Economic Survey 2017: Demonetisation has put country's growth at stake
Economic Survey 2017 was presented in Parliament by Finance Minister Arun Jaitley ahead of Union Budget.
Ministry of Finance on Tuesday projected the country's Gross Domestic Growth for FY18 in the range of 6¾-7½% due to impact of demonetisation.
Today, Economic Survey 2017 was presented in Parliament by Finance Minister Arun Jaitley ahead of Union Budget, which is scheduled for tomorrow.
The survey started with "Against the backdrop of robust macro-economic stability, the year was marked by two major domestic policy developments, the passage of the Constitutional amendment, paving the way for implementing the transformational Goods and Services Tax (GST), and the action to demonetise the two highest denomination notes."
On November 8, Prime Minister Narendra Modi in a surprise move announced the ban on Rs 500 and Rs 1000 notes which had pulled out nearly 86% of the currency floating the country. The decision left the whole country in cash crunch situation and created chaos in the banks.
Moreover, the note-ban decision was highly criticised by some economists and opposition parties. However, the government kept ensuring that the whole exercise is positive for the economy of the country and will boost India's growth.
The government had given time till December 31 to deposit the "abolished notes" in banks and restrictions were placed on cash withdrawals. The aim of the action was to curb corruption, counterfeiting, the use of high denomination notes for terrorist activities, and especially the accumulation of “black money”, generated by income that has not been declared to the tax authorities.
Economic Survey 2017 said that the demonetisation will have both short-term costs and long-term benefits. The survey mentioned that "demonetisation of the large currency notes signaled a regime shift to punitively raise the costs of illicit activities."
As per the survey, the public debate on demonetisation has raised three questions: First, broader aspects of management, as reflected in the design and implementation of the initiative. Second, its economic impact in the short and long run. And, third, its implications for the broader vision underlying the future conduct of economic policy.
The survey said that the short-term costs have taken the form of inconvenience and hardship, especially those in the informal and cash-intensive sectors of the economy who have lost income and employment.
Calling these costs as "transitory", survey said these hardships may be minimised in recorded GDP because the national income accounts estimate informal activity on the basis of formal sector indicators, which have not suffered to the same extent. But the costs have nonetheless been real and significant. The benefits of lower interest rates and dampened price pressure may have cushioned the short-term macroeconomic impact.
Remonetisation to rescue
The survey suggested that the "needed" actions to face the demonetisation hardships. It said, remonetizing the economy expeditiously by supplying as much cash as necessary, especially in lower denomination notes; and complementing demonetisation with more incentive-compatible actions such as bringing land and real estate into the GST, reducing taxes and stamp duties, and ensuring that the follow-up to demonetisation does not lead to over-zealous tax administration.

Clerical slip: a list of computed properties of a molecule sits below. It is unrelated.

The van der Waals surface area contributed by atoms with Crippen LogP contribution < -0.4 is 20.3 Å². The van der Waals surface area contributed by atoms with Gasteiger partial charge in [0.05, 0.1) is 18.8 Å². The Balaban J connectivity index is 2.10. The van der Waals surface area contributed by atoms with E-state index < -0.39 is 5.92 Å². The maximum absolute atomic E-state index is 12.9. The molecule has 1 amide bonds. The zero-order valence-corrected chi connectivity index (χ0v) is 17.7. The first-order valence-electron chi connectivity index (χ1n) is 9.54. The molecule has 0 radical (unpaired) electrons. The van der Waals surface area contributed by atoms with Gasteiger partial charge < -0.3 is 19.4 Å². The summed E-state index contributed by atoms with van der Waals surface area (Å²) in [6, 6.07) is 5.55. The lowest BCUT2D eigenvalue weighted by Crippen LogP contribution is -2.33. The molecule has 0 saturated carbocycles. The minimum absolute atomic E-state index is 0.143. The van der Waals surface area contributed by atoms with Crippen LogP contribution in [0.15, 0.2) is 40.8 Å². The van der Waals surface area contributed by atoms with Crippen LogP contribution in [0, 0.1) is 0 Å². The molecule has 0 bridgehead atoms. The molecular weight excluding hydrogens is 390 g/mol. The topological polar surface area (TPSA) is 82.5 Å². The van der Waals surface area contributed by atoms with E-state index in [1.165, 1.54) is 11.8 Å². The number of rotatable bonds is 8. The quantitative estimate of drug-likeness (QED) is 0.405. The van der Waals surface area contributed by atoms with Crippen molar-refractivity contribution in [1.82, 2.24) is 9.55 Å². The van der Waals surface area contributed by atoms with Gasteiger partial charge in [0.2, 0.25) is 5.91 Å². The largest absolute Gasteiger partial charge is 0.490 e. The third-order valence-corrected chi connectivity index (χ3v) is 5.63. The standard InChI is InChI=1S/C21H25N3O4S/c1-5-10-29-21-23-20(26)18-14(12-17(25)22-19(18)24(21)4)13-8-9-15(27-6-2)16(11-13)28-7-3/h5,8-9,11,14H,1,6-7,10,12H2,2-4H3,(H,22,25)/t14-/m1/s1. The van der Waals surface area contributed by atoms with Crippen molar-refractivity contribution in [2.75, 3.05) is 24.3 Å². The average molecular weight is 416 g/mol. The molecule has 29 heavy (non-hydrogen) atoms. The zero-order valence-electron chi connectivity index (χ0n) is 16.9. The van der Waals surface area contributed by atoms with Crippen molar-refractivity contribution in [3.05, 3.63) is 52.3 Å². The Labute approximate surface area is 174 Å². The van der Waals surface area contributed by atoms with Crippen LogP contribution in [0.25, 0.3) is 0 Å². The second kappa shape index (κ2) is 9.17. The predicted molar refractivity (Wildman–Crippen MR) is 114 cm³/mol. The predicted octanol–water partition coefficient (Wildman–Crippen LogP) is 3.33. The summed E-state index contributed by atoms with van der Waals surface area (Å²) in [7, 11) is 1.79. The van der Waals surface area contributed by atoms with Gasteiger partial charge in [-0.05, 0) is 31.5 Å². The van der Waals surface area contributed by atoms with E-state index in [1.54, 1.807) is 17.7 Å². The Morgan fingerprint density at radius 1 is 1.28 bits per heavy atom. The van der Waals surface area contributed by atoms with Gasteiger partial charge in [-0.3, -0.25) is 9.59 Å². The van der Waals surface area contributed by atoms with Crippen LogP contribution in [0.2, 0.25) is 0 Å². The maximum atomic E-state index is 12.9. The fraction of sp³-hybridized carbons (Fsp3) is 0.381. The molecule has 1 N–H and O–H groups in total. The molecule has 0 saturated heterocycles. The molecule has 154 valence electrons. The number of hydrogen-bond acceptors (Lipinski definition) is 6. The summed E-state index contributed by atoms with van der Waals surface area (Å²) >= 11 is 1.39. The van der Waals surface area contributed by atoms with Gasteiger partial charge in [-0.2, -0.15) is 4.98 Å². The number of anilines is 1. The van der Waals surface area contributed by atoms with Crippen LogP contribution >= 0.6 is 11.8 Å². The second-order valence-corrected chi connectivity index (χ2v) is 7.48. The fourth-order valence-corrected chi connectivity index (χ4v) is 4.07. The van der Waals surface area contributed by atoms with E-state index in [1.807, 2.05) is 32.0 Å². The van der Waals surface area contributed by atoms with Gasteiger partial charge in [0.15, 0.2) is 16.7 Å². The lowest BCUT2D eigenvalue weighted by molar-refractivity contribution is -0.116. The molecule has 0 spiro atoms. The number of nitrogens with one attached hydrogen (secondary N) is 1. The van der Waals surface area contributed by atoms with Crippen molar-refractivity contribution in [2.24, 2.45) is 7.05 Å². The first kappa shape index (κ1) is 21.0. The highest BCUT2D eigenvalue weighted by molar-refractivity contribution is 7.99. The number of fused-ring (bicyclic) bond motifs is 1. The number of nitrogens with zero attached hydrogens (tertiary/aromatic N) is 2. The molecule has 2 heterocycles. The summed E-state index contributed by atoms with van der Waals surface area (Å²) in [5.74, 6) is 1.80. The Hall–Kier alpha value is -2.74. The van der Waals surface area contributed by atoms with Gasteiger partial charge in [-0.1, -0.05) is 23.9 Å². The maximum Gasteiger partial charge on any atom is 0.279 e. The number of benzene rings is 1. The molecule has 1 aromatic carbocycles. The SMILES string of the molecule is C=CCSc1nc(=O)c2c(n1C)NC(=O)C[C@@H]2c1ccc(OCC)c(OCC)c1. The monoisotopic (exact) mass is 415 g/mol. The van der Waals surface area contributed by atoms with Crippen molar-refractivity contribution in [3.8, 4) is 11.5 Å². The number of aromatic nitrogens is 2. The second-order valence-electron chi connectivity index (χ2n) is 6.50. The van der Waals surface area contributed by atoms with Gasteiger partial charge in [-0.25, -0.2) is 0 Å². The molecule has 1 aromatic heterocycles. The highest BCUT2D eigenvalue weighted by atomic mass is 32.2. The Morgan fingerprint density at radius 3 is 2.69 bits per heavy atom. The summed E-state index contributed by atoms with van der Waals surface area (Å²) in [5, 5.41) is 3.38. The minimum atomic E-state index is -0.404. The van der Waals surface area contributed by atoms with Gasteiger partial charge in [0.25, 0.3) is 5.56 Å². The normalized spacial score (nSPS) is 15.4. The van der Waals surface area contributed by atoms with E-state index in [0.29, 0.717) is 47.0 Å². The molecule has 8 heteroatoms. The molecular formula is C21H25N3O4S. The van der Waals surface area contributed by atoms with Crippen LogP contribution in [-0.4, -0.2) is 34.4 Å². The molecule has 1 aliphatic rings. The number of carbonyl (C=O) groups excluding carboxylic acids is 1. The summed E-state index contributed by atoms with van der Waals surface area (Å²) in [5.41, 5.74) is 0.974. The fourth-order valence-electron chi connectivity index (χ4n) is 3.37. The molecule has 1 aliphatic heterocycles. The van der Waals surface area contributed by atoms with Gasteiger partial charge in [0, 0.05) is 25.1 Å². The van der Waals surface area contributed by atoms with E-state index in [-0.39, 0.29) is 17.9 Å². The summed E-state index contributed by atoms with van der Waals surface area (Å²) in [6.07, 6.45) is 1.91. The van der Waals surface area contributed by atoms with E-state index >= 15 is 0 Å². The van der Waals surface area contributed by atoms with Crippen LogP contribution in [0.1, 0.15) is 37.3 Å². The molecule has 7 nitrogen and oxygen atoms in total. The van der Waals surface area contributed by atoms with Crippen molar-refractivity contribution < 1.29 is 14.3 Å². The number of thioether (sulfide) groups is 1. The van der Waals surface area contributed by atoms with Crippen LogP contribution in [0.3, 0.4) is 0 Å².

Chief Economic Adviser Arvind Subramanian while addressing the media after the pre-Budget economic Survey, said that remonetisation will be completed in a month or two and growth will pick up once the process is over.
"As remonetisation happens the economy will recover back. I think there should be a fast remonetisation. The earlier we withdraw the limit on the cash, the better," he said.
He further said the push to digital payment must be continued, "but I think one must be careful there". "The transaction has to be gradual. It must be inclusive because there are a lot of people who are not digitally connected. I have preference for doing it through incentives rather than controls," he said.
As per the survey, demonetisation has driven a sharp and dramatic wedge in the supply of these two: if cash and other forms are substitutable, the impact will be relatively muted; if, on the other hand, cash is not substitutable the impact will be greater.
The GDP growth estimates of the CSO and the Survey, and especially the demonetisation impact, could potentially give rise to a number of misinterpretations which must be anticipated and clarified.
Subramanian said, "Many commentators will be tempted to compare this year’s real GDP growth estimate with last year’s outturn of 7.6%. But this would be inappropriate, because many other factors have influenced this year’s performance, quite apart from demonetisation."
Therefore, the most appropriate gauge of demonetisation would be to compare actual nominal GDP growth -- or the Survey’s estimate of it -- with the counterfactual nominal GDP growth without demonetisation. According to the CSO this counterfactual is 11.9 %, while the Survey’s estimate is around 11¼%.
The Economic Survey stated that the weighted average price of real estate in eight major cities which was already on a declining trend fell further after November 8, 2016 with the announcement of demonetisation.
It goes on to add that an equilibrium reduction in real estate prices is desirable as it will lead to affordable housing for the middle class and facilitate labour mobility across India currently impeded by high and unaffordable rents.
Talking about the impact of demonetisation on real estate, Subramanian said one of the aims of demonetisation is to bring down real estate prices.
"Real estate you do see a blip in prices, sales and launches and of course some of it may be adverse to the economy but in the long, some of that could be good because aim of the demonetisation is to bring down real estate prices," he said.